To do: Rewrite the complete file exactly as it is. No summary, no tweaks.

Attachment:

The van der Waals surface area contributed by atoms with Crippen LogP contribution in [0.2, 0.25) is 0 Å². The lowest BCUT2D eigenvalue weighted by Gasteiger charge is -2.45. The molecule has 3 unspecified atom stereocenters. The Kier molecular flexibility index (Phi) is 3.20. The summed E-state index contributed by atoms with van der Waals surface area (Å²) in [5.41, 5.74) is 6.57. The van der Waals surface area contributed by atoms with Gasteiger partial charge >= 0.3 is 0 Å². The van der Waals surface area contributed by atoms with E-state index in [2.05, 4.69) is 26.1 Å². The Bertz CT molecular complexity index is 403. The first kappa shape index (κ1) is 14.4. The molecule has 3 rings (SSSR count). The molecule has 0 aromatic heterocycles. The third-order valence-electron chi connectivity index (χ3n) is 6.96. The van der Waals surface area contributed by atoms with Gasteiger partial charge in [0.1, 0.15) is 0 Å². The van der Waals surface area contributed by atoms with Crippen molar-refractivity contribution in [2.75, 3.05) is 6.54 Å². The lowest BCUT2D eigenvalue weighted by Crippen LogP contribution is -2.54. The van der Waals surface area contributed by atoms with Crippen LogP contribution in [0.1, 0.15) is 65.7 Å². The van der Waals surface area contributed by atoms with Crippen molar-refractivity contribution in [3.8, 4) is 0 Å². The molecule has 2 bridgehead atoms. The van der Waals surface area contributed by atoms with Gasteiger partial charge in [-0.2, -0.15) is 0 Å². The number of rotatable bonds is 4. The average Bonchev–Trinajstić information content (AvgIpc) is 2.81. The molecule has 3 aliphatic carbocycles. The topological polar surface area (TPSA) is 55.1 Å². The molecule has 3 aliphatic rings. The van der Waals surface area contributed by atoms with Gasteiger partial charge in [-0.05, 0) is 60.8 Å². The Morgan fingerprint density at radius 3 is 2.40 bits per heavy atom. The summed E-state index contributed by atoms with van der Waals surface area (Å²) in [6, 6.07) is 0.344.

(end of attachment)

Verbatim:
The van der Waals surface area contributed by atoms with Crippen LogP contribution in [0.2, 0.25) is 0 Å². The lowest BCUT2D eigenvalue weighted by Gasteiger charge is -2.45. The molecule has 3 unspecified atom stereocenters. The Kier molecular flexibility index (Phi) is 3.20. The summed E-state index contributed by atoms with van der Waals surface area (Å²) in [5.41, 5.74) is 6.57. The van der Waals surface area contributed by atoms with Gasteiger partial charge >= 0.3 is 0 Å². The van der Waals surface area contributed by atoms with E-state index in [2.05, 4.69) is 26.1 Å². The Bertz CT molecular complexity index is 403. The first kappa shape index (κ1) is 14.4. The molecule has 3 rings (SSSR count). The molecule has 0 aromatic heterocycles. The third-order valence-electron chi connectivity index (χ3n) is 6.96. The van der Waals surface area contributed by atoms with Gasteiger partial charge in [0.1, 0.15) is 0 Å². The van der Waals surface area contributed by atoms with Crippen molar-refractivity contribution in [2.75, 3.05) is 6.54 Å². The lowest BCUT2D eigenvalue weighted by Crippen LogP contribution is -2.54. The van der Waals surface area contributed by atoms with Crippen LogP contribution in [0.1, 0.15) is 65.7 Å². The van der Waals surface area contributed by atoms with Crippen molar-refractivity contribution in [3.8, 4) is 0 Å². The molecule has 2 bridgehead atoms. The van der Waals surface area contributed by atoms with Gasteiger partial charge in [-0.2, -0.15) is 0 Å². The number of rotatable bonds is 4. The average Bonchev–Trinajstić information content (AvgIpc) is 2.81. The molecule has 3 aliphatic carbocycles. The topological polar surface area (TPSA) is 55.1 Å². The molecule has 3 aliphatic rings. The van der Waals surface area contributed by atoms with Gasteiger partial charge in [-0.05, 0) is 60.8 Å². The Morgan fingerprint density at radius 3 is 2.40 bits per heavy atom. The summed E-state index contributed by atoms with van der Waals surface area (Å²) in [6, 6.07) is 0.344.